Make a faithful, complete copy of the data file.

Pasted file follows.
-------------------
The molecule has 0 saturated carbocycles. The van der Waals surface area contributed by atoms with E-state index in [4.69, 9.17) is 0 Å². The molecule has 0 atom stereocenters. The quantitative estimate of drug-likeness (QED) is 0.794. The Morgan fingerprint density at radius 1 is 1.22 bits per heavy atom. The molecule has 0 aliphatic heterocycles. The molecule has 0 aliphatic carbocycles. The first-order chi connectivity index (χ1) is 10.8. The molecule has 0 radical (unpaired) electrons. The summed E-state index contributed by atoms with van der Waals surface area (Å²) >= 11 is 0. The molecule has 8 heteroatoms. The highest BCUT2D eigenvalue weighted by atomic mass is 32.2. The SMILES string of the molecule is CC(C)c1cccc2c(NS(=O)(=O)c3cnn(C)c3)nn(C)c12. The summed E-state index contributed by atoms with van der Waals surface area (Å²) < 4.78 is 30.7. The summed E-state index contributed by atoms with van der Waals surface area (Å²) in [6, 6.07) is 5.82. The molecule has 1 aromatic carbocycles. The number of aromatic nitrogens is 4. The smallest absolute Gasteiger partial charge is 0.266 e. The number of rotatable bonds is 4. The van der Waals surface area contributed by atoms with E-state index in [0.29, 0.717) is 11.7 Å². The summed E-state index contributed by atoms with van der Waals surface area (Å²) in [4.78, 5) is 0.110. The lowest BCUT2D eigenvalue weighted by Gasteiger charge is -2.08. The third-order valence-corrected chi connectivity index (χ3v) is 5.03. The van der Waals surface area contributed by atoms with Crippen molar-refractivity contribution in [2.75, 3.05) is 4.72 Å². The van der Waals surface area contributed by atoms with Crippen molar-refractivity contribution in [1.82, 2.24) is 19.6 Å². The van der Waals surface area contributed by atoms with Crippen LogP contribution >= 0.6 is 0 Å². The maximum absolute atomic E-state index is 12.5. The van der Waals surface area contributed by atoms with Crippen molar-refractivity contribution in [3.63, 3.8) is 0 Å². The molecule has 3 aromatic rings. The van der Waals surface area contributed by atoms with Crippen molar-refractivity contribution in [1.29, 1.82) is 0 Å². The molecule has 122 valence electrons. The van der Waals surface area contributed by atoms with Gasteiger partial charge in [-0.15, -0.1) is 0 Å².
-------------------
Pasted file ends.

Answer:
The molecule has 0 saturated carbocycles. The van der Waals surface area contributed by atoms with E-state index in [4.69, 9.17) is 0 Å². The molecule has 0 atom stereocenters. The quantitative estimate of drug-likeness (QED) is 0.794. The Morgan fingerprint density at radius 1 is 1.22 bits per heavy atom. The molecule has 0 aliphatic heterocycles. The molecule has 0 aliphatic carbocycles. The first-order chi connectivity index (χ1) is 10.8. The molecule has 0 radical (unpaired) electrons. The summed E-state index contributed by atoms with van der Waals surface area (Å²) >= 11 is 0. The molecule has 8 heteroatoms. The highest BCUT2D eigenvalue weighted by atomic mass is 32.2. The SMILES string of the molecule is CC(C)c1cccc2c(NS(=O)(=O)c3cnn(C)c3)nn(C)c12. The summed E-state index contributed by atoms with van der Waals surface area (Å²) < 4.78 is 30.7. The summed E-state index contributed by atoms with van der Waals surface area (Å²) in [6, 6.07) is 5.82. The molecule has 1 aromatic carbocycles. The number of aromatic nitrogens is 4. The smallest absolute Gasteiger partial charge is 0.266 e. The number of rotatable bonds is 4. The van der Waals surface area contributed by atoms with E-state index in [0.29, 0.717) is 11.7 Å². The summed E-state index contributed by atoms with van der Waals surface area (Å²) in [4.78, 5) is 0.110. The lowest BCUT2D eigenvalue weighted by Gasteiger charge is -2.08. The third-order valence-corrected chi connectivity index (χ3v) is 5.03. The van der Waals surface area contributed by atoms with Crippen molar-refractivity contribution in [2.75, 3.05) is 4.72 Å². The van der Waals surface area contributed by atoms with Crippen molar-refractivity contribution in [1.82, 2.24) is 19.6 Å². The van der Waals surface area contributed by atoms with Crippen LogP contribution >= 0.6 is 0 Å². The maximum absolute atomic E-state index is 12.5. The van der Waals surface area contributed by atoms with Crippen molar-refractivity contribution in [3.63, 3.8) is 0 Å². The molecule has 3 aromatic rings. The van der Waals surface area contributed by atoms with Crippen molar-refractivity contribution in [1.29, 1.82) is 0 Å². The molecule has 122 valence electrons. The van der Waals surface area contributed by atoms with Gasteiger partial charge in [-0.15, -0.1) is 0 Å².